Monday, June 17, 2013

Album Review: Kanye West - Yeezus

It's been a while since my last non-metal review, so I feel like I'm due for another one soon, and if y'all remember from before, I dug Kanye West's last album, My Beautiful Dark Twisted Fantasy. To be honest, Fantasy (and Kanye in general) has grown on me over time, and I jam his tunes pretty regularly on the old iTunes. Now, Yeezy is dropping his highly anticipated follow-up to Fantasy, Yeezus.

Yeah, I know this isn't the official album art, but it's so much better than the original. I mean come on, seriously?
So, Ye needs no intro, you all know him, a motherfuckin' wordsmith, and a voice of a generation, connoisseur of fish dicks sticks. Let's just get on with the review. This will probably be a pretty short one.

First off, this is not My Beautiful Dark Twisted Fantasy 2.0. I thought it was going to be. I couldn't have been more wrong. Where Fantasy is a lush, bombastic album, covered in strings, horns, guitars, synthesizers, choirs and singing, Yeezus is its dark, dingy, and moody step-brother. It's interesting, because while this album drops some loud, obnoxious and cacophonous tracks, it also shows some really nicely laid out and almost beautifully produced sections, which stand out even more with the album's overall harshness. There are no strings, no big choirs, no shiny horns. There's Kanye, a buttload of autotune, a synthesizer, and a drum kit. Now, the synth takes on some piano and traditional keyboard sounds, as well as a screechy set of horns on the track "Blood on the Leaves". For the most part, the production here is loud and obnoxious, but I can handle it. But once these horns on "Blood on the Leaves" kicks in, I feel like I just downed a 40 of rageahol. They're tonally low, but they're the thinnest, screechiest horn samples I've heard in a long time. One of the parts that really stands out as one of the more accessible and beautiful parts of the album is the ending of "New Slaves" which features some absolutely awesome sampling of Omega's Gyöngyhajú Lány in the outro.

Even though there aren't many hooks and melodies on Yeezus (most of them are just samples, or Ye singing through some heavy autotune), the album has it's pretty catchy bits. Songs like "Black Skinhead" and "Bound 2" show their catchiness through solid drum beats, and awesome choice of samples. Now, even if Yeezus has departed from Fantasy's sonic style, Kanye is still a total champion at choosing samples. Blood on the Leaves" has even got some pretty controversial sampling. Kanye pieced in bits of the old song "Strange Fruit", a song about hanging African Americans. Surely, this poignant statement about race in today's culture must be the most though provoking and memorable part of the album, no? Well, no. Not at all. The part that I (and a couple other people I know) keep getting hung up on is the track "I am a God (feat. God)" is a tune that is featuring God. God, guys. Like, the big dude upsairs. Guys, guys, I think Kanye just ended the fundamentalist-athetist deba-- oh, wait, no, he's the only one who appears on this track. Oh, I get it! Yeezy is saying that he is god. Cool.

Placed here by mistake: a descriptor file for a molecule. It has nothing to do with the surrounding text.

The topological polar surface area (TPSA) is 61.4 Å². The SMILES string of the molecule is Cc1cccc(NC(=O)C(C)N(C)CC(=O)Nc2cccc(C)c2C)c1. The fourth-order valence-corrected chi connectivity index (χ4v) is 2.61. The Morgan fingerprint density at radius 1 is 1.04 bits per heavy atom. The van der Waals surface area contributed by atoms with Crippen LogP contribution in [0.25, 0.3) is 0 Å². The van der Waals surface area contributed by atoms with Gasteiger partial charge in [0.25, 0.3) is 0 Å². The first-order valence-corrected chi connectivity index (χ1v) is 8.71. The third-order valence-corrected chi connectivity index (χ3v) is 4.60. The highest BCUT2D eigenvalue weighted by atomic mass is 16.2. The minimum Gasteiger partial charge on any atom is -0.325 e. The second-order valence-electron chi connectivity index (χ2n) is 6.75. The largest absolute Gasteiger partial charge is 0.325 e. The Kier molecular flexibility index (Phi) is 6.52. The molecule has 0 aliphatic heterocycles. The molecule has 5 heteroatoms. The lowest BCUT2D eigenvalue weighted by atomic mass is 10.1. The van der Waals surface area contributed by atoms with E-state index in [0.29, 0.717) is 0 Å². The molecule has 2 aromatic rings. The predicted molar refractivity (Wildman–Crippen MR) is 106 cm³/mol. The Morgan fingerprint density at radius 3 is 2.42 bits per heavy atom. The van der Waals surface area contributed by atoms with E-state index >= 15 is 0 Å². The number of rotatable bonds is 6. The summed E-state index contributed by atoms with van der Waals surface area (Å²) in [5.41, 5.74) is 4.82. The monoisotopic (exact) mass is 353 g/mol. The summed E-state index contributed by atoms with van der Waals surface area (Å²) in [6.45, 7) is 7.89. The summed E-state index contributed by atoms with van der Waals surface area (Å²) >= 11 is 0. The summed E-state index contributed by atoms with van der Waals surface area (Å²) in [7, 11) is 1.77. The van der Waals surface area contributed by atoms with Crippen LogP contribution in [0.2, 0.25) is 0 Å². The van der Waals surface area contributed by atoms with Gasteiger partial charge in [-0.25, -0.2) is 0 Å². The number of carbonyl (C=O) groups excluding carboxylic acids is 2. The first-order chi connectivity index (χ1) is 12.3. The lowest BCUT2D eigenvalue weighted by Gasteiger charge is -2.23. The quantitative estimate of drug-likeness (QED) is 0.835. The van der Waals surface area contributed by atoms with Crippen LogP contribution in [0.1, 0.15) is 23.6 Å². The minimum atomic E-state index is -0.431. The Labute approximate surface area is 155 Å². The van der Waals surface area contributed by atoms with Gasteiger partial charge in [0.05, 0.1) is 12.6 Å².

It's good to know Kanye West's ego can overshadow an entire civilization's history of racial prejudice and denial of human rights.

Bomb-Ass Tracks: Black Skinhead, New Slaves, Blood on the Leaves, Bound 2

On a Playlist With: Kanye West, Yeezy, Ye

Overall Score: 3/5

Douchebag makes decent music again. It ain't no My Beautiful Dark Twisted Fantasy, but it's definitely something fresh. The more I listen to it, the more I seem to warm up to it, and the more I warm up to it, the more I listen to it, but I'm not sure if I'll be putting this on my top 10 albums of the year list in December. Check it out, it's definitely an interesting listen.

Yeezus comes out tomorrow everywhere, but leaked like, three days ago, everywhere.

That's all for now, folks!


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